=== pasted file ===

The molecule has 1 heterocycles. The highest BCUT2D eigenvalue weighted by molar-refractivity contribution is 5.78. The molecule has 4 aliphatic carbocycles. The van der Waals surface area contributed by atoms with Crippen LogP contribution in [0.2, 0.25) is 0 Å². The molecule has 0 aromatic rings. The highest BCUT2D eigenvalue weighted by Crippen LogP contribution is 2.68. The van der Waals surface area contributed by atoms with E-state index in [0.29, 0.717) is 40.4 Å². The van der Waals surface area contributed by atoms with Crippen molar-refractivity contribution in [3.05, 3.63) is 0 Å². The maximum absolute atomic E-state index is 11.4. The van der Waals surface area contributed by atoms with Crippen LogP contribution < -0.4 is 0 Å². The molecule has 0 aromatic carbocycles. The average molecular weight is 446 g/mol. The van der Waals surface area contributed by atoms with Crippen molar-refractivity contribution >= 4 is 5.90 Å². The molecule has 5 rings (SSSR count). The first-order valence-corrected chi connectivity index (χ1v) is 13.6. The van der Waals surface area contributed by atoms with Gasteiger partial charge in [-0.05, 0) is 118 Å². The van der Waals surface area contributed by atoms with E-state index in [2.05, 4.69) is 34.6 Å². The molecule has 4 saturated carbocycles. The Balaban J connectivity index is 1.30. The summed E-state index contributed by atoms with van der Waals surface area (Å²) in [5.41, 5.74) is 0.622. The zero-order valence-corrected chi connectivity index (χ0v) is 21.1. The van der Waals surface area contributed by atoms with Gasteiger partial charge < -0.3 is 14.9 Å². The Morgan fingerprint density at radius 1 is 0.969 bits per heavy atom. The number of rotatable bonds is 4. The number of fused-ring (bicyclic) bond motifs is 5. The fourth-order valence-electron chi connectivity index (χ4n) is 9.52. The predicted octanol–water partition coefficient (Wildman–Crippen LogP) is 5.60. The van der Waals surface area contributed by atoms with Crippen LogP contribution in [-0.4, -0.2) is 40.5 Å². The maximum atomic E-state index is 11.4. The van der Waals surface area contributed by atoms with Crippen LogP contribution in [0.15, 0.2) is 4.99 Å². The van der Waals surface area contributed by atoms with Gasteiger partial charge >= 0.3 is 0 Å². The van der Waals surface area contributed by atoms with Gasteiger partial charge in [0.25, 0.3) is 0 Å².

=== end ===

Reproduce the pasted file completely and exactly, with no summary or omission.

The molecule has 1 heterocycles. The highest BCUT2D eigenvalue weighted by molar-refractivity contribution is 5.78. The molecule has 4 aliphatic carbocycles. The van der Waals surface area contributed by atoms with Crippen LogP contribution in [0.2, 0.25) is 0 Å². The molecule has 0 aromatic rings. The highest BCUT2D eigenvalue weighted by Crippen LogP contribution is 2.68. The van der Waals surface area contributed by atoms with E-state index in [0.29, 0.717) is 40.4 Å². The van der Waals surface area contributed by atoms with Crippen molar-refractivity contribution in [3.05, 3.63) is 0 Å². The maximum absolute atomic E-state index is 11.4. The van der Waals surface area contributed by atoms with Crippen LogP contribution < -0.4 is 0 Å². The molecule has 0 aromatic carbocycles. The average molecular weight is 446 g/mol. The van der Waals surface area contributed by atoms with Crippen molar-refractivity contribution >= 4 is 5.90 Å². The molecule has 5 rings (SSSR count). The first-order valence-corrected chi connectivity index (χ1v) is 13.6. The van der Waals surface area contributed by atoms with Gasteiger partial charge in [-0.05, 0) is 118 Å². The van der Waals surface area contributed by atoms with E-state index in [2.05, 4.69) is 34.6 Å². The molecule has 4 saturated carbocycles. The Balaban J connectivity index is 1.30. The summed E-state index contributed by atoms with van der Waals surface area (Å²) in [5.41, 5.74) is 0.622. The zero-order valence-corrected chi connectivity index (χ0v) is 21.1. The van der Waals surface area contributed by atoms with Gasteiger partial charge < -0.3 is 14.9 Å². The Morgan fingerprint density at radius 1 is 0.969 bits per heavy atom. The number of rotatable bonds is 4. The number of fused-ring (bicyclic) bond motifs is 5. The fourth-order valence-electron chi connectivity index (χ4n) is 9.52. The predicted octanol–water partition coefficient (Wildman–Crippen LogP) is 5.60. The van der Waals surface area contributed by atoms with Crippen LogP contribution in [-0.4, -0.2) is 40.5 Å². The maximum atomic E-state index is 11.4. The van der Waals surface area contributed by atoms with Crippen LogP contribution in [0.15, 0.2) is 4.99 Å². The van der Waals surface area contributed by atoms with Gasteiger partial charge >= 0.3 is 0 Å². The van der Waals surface area contributed by atoms with Gasteiger partial charge in [0.25, 0.3) is 0 Å².